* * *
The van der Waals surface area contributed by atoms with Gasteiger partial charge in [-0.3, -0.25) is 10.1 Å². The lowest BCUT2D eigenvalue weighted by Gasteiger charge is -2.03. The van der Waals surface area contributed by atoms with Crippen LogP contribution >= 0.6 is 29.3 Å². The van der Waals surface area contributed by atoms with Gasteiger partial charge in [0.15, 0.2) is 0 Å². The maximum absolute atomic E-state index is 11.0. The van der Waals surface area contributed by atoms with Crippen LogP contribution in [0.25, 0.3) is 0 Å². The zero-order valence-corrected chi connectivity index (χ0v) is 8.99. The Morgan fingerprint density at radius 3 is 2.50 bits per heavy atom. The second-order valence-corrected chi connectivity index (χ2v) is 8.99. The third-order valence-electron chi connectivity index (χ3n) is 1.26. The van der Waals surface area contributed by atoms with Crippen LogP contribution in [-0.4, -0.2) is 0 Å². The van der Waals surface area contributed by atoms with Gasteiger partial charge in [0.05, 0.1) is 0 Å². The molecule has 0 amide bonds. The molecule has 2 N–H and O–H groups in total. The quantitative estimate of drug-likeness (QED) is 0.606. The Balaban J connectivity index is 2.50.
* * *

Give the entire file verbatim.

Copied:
The van der Waals surface area contributed by atoms with Gasteiger partial charge in [-0.3, -0.25) is 10.1 Å². The lowest BCUT2D eigenvalue weighted by Gasteiger charge is -2.03. The van der Waals surface area contributed by atoms with Crippen LogP contribution >= 0.6 is 29.3 Å². The van der Waals surface area contributed by atoms with Gasteiger partial charge in [0.15, 0.2) is 0 Å². The maximum absolute atomic E-state index is 11.0. The van der Waals surface area contributed by atoms with Crippen LogP contribution in [0.25, 0.3) is 0 Å². The zero-order valence-corrected chi connectivity index (χ0v) is 8.99. The Morgan fingerprint density at radius 3 is 2.50 bits per heavy atom. The second-order valence-corrected chi connectivity index (χ2v) is 8.99. The third-order valence-electron chi connectivity index (χ3n) is 1.26. The van der Waals surface area contributed by atoms with Crippen LogP contribution in [-0.4, -0.2) is 0 Å². The van der Waals surface area contributed by atoms with Gasteiger partial charge in [0.05, 0.1) is 0 Å². The molecule has 0 amide bonds. The molecule has 2 N–H and O–H groups in total. The quantitative estimate of drug-likeness (QED) is 0.606. The Balaban J connectivity index is 2.50.